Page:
Triply mushroom and cauliflower risotto
Mushroom fan much? It’s a little bleak in New Zealand, where the only fresh mushrooms you can easily acquire are white button, brown button, and portobello mushrooms. Dried shiitakes can be found in any Asian supermarket, and sometimes dried porcinis will be lurking, smelling lovely and expensive, in the corner of a gourmet section at the supermarket or at specialty food stores like Piko Wholefoods. Yes, let’s admit this straight off: this is not really a risotto you would make every day if you had a student budget. However, it is one hell of a treat and gives the arms a great workout.
Ingredients matter in this recipe if you’re going to do a little experimenting and changing (which most people do for good reason). Basically, you want 2-3 kinds of mushroom, with at least one kind that is very flavoursome (shiitake or porcinis for example). White button mushrooms aren’t very flavoursome, but you can force something out of them in this recipe, so if you really just want to use one kind, fine. FINE. Then you also want some rice, preferably arborio rice, but if you’re feeling cheap, just go for a good quality jasmine even, short or long grain. Then some sort of other vegetable (I used cauliflower), just for a contrast in texture and some extra vitamins. An onion would be good. Then, some good butter, a little vege stock (best stuff you can find), especially if you’re using boring mushrooms, and then the best parmesan you can find (and you want to visit a cheese shop for this). Lastly, a handful of fresh herbs: a little thyme, rosemary, flat parsley and/or sage – woody, wintery herbs. So, maybe it will look something like the recipe below, maybe not. The important thing is, if you skimp on quality in one area, like mushrooms, then make up for it with using good, fresh cheese. Hope it goes well!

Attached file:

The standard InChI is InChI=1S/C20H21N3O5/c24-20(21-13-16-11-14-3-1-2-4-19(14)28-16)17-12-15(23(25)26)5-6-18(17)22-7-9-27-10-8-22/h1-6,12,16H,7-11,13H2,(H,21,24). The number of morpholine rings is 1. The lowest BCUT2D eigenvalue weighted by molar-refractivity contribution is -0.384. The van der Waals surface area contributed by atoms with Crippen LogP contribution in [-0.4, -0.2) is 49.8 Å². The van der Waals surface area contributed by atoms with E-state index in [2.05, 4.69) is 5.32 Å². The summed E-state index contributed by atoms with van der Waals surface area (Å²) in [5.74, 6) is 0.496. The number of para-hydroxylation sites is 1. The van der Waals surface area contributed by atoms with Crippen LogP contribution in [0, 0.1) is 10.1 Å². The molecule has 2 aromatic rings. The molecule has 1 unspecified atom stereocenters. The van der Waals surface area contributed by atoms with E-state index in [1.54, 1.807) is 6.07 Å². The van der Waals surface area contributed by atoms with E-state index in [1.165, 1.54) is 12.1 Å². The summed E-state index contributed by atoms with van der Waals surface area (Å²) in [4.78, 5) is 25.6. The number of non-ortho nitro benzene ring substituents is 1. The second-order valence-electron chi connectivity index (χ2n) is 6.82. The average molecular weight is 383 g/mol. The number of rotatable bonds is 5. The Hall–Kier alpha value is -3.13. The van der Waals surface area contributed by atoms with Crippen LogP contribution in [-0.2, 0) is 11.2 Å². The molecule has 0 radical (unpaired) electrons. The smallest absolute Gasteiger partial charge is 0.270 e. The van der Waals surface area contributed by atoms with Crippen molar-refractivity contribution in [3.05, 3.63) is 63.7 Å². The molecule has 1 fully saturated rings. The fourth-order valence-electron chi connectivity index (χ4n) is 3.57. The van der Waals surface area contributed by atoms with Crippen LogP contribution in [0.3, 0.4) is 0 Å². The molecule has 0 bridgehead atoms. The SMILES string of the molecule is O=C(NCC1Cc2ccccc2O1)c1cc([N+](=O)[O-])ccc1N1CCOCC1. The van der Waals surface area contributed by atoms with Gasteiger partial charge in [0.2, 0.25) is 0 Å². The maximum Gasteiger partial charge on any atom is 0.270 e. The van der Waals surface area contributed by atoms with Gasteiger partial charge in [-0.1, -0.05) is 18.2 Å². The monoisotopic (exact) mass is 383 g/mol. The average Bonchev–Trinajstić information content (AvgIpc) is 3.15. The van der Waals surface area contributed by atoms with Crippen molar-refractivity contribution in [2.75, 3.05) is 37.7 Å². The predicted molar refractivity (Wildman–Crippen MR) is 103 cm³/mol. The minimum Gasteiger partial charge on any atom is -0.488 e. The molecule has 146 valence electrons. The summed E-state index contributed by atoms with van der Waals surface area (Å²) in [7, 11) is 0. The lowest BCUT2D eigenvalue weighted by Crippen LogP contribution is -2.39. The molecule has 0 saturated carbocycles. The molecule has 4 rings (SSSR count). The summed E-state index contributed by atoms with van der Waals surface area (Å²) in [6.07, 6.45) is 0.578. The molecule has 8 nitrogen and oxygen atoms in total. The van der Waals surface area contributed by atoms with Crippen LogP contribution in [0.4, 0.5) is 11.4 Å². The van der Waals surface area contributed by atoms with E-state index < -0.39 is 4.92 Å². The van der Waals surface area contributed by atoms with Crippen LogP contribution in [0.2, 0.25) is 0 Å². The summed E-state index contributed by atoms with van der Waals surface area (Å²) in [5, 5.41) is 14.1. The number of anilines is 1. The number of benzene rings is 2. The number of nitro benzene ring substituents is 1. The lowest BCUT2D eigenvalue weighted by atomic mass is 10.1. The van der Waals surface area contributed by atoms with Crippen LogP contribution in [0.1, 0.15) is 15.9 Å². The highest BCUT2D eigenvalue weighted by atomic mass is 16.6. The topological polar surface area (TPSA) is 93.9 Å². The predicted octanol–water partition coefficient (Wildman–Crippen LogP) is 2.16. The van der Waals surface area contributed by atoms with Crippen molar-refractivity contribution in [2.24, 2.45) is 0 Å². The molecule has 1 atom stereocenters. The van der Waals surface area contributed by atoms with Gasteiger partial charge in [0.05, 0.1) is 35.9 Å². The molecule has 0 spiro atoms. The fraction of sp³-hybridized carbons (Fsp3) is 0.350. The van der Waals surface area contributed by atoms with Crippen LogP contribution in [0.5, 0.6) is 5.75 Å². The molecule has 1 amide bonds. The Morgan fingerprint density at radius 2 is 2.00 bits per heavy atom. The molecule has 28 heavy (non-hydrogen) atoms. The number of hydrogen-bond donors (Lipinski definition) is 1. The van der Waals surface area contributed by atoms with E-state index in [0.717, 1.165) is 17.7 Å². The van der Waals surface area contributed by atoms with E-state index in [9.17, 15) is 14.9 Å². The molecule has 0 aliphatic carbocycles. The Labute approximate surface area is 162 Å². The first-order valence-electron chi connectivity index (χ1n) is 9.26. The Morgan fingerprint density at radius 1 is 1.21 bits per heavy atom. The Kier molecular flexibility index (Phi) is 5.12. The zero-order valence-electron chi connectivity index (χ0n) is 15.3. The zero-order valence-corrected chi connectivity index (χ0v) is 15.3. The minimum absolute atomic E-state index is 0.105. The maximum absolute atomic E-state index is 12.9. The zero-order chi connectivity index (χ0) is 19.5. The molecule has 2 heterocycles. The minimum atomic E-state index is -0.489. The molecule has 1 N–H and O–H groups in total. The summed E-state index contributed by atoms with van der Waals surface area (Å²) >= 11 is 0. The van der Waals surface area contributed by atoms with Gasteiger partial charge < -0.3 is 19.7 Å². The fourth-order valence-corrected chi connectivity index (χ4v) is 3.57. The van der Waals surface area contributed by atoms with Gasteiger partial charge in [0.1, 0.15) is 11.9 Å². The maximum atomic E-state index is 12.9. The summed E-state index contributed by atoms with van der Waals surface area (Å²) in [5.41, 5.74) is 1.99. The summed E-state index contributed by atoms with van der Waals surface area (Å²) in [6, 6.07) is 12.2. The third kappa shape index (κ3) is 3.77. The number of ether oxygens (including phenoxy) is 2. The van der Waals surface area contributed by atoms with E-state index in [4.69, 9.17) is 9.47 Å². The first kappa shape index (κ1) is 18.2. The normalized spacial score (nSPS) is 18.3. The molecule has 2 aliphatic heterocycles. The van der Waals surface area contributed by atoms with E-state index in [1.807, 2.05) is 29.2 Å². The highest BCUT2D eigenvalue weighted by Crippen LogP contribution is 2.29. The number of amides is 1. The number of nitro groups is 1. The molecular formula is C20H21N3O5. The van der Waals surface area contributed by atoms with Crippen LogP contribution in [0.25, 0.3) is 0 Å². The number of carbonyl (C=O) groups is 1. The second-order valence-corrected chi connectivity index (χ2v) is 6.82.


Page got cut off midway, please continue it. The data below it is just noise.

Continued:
Three mushroom risotto
80g butter (or a combo of butter and oil if your heart just skipped a beat)
1 onion, finely diced
6-7 button or portobello mushrooms, sliced thinly
3 cloves garlic, finely chopped
1 packed cup of soaked shiitake and porcini mushrooms, any ratio, water reserved (soak at least 4 hours)*
about 1 c cauliflower florets about 1″ wide
3/4c arborio or jasmine rice
about 50g parmesan, finely grated
optional: a handful baby spinach leaves
In a small saucepan on low heat:
water that the mushrooms were soaked in
500ml vegetable stock (or 1L if using boring mushrooms)
handful fresh herbs, finely chopped (any combination of sage, parsley, rosemary, thyme)
lots of just boiled water on hand
salt and freshly ground black pepper to taste
* To ensure even soaking, place in a glass, sit another glass on top, fill the bottom glass with water from the side to just past the mushrooms, and let sit.
Melt half the butter in a medium large saucepan or dutch oven, with a sprinkling of salt, on medium heat. Add onion and button mushrooms once butter is melted. Stir occasionally until onions are golden and mushrooms are cooked but not browned. While onions are cooking, set small saucepan of stock and mushroom water on low heat and sprinkle in herbs. Slice porcini and shiitake mushrooms. Once onions are done, add cauliflower florets and mushroom slices. Cover, let sit for a minute, uncover, stir. Repeat this step until the button mushrooms slices are browned. Add chopped garlic and rice, and stir until the rice goes slightly translucent.
Add a splash of water from the small saucepan (about 1/2c), and stir in circular motions. Continue with this step to achieve and maintain a porridge-consistency mixture, using a long wooden spoon to prevent steam burning your hand. It should make bubbling noises and pop every now and then, if not, turn up the heat a notch. Continue stirring and adding, once all the stock in the pot is used up, use hot water. This should take about 15 minutes of pretty continuous stirring. Check the rice is cooked, it should be a little like pasta in firmness. Once done, turn off heat, add the other half of the butter, parmesan and spinach leaves, stir through quickly, and immediately cover. Remove from heat and let sit for two minutes. Uncover, stir through the melted butter and cheese, and taste, adding salt if desired. Serve with freshly ground black pepper and a sprig of parsley or some other herb.